With fantasy leagues that start three or more wide receivers becoming more and more common, it's essential to acquire solid depth at the position. Finding a late-round wideout with the potential to become a weekly starter can make all the difference in the world, especially if the injury bug strikes your squad.
Keeping that in mind, here's a look at a trio of wide receivers whose fantasy upside far outweighs their very modest price tag in 2012.
Danny Amendola, St. Louis Rams
2011 was a lost season for wide receiver Danny Amendola of the St. Louis Rams, who played in only one game before a dislocated elbow ended his season.
However, in 2010 Amendola emerged as a "safety blanket" of sorts for quarterback Sam Bradford, reeling in 85 passes, and the 26-year-old recently told Fox Sports Midwest via The Courier of Montgomery County that he's eager to get back into action.
Coming off injuries, I’ve never had to sit out a full year. That was tough. I’m hungrier than ever, and I’m ready to get back out there and start competing and start moving into camp and preseason and into the season.
Amendola isn't incredibly athletic, nor does he possess the sort of game-breaking speed that makes fantasy owners salivate. What Amendola does possess is good hands, solid route-running skills and a rapport with Bradford.
In a very unsettled Rams receiving corps, a healthy Amendola should see plenty of targets, making him a very interesting late target in point-per-reception leagues as a sort of "Wes Welker Lite".
Brandon LaFell, Carolina Panthers
The Carolina Panthers let veteran Legedu Naanee depart in free agency this offseason (the fact that you're asking yourself right now who Legedu Naanee is explains why), leaving the team in the market for a new starting receiver opposite Steve "Fists of Fury" Smith.
The early leader for that job would appear to be third-year pro Brandon LaFell, who ESPN's Pat Yasinkas predicts could be in for a breakout season after reeling in 36 catches for 613 yards and three touchdowns in part-time duty in 2011.
In a lot of ways, LaFell is similar to Muhsin Muhammad, the only wide receiver that ever has worked successfully in tandem with No. 1 receiver Steve Smith. LaFell is big and strong and could provide a nice target over the middle for Cam Newton.
Newton threw for over 4,000 yards last year, and, while Smith caught the majority of those passes, he's also sure to see the majority of attention from opposing defenses this season. That should equate to lots of single coverage for the 6'2" LaFell, who could easily obliterate his 15th-round price tag.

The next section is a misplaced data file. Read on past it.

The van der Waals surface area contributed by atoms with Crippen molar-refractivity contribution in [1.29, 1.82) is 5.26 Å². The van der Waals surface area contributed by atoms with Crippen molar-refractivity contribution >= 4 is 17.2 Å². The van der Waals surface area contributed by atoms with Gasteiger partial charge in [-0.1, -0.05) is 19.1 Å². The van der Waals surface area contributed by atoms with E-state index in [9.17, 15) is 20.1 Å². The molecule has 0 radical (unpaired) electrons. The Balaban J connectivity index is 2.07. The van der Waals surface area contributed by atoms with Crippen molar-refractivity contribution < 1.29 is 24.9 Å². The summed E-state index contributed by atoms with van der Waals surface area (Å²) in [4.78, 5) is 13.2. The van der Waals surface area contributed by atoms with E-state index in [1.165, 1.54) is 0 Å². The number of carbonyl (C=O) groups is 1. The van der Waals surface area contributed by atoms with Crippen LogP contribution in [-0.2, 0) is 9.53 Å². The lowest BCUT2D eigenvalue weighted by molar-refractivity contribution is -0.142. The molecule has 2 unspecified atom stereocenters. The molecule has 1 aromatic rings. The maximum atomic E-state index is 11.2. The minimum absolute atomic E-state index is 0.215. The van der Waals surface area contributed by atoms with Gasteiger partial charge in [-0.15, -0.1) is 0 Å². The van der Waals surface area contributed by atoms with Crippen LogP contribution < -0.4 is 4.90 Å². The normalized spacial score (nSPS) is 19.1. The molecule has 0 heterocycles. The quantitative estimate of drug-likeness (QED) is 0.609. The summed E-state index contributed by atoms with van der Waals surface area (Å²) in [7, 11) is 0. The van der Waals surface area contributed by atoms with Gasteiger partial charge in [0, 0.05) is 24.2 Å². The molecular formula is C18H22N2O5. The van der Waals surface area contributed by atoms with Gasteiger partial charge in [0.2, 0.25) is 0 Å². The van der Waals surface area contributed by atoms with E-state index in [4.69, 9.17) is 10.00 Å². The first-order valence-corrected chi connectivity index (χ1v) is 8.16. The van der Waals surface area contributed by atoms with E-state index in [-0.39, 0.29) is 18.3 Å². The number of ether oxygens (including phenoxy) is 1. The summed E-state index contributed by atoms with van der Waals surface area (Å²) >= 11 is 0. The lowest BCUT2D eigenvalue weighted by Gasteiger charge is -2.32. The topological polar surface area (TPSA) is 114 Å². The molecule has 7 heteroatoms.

Jerome Simpson, Minnesota Vikings
At first glance, it might seem odd to spend a draft pick, even a late one, on a player who will be spending the first three weeks of the season serving a suspension. However, in the case of wide receiver Jerome "Smoky" Simpson, there are a couple of reasons why a modest investment on draft day could pay off big time later in the year.
First, there's the 50 catches for 725 yards and four scores that Simpson put up last year with the Cincinnati Bengals—numbers that were good enough to place Simpson 45th among fantasy wideouts in PPR leagues.
Yes, the suspension is unfortunate, and there's always the risk that the fifth-year veteran could run afoul of the league's substance abuse policy again, which would net a much lengthier vacation.
It's really not that big a fantasy concern though. If you're scrambling to insert late-round picks into your starting lineup that early in the season then you're probably sunk anyways, and if Simpson screws up again later you can just cut him loose.
That said, according to CBS Sports Simpson and Minnesota quarterback Christian Ponder have already developed a rapport during the team's recent organized team activities, with the Vikings' signal-caller saying “Once he gets back, we're not going to miss a beat.”
Simpson was already set to line up as the Vikings No. 2 receiver upon his return. With top receiver Percy Harvin unhappy and demanding a trade, at the very least Simpson will have an opportunity to improve his relationship with Ponder while Harvin grouses.
In a best case scenario for Simpson's fantasy value, the Vikings could reverse course (pardon the pun) and deal Harvin, at which point Simpson would become Minnesota's top wide receiver.
That's an admittedly unlikely scenario, but, so long as Simpson is on the field for 13 games, there's a very good chance that he'll be more than worth the last-round pick it will take to procure his services in most fantasy drafts.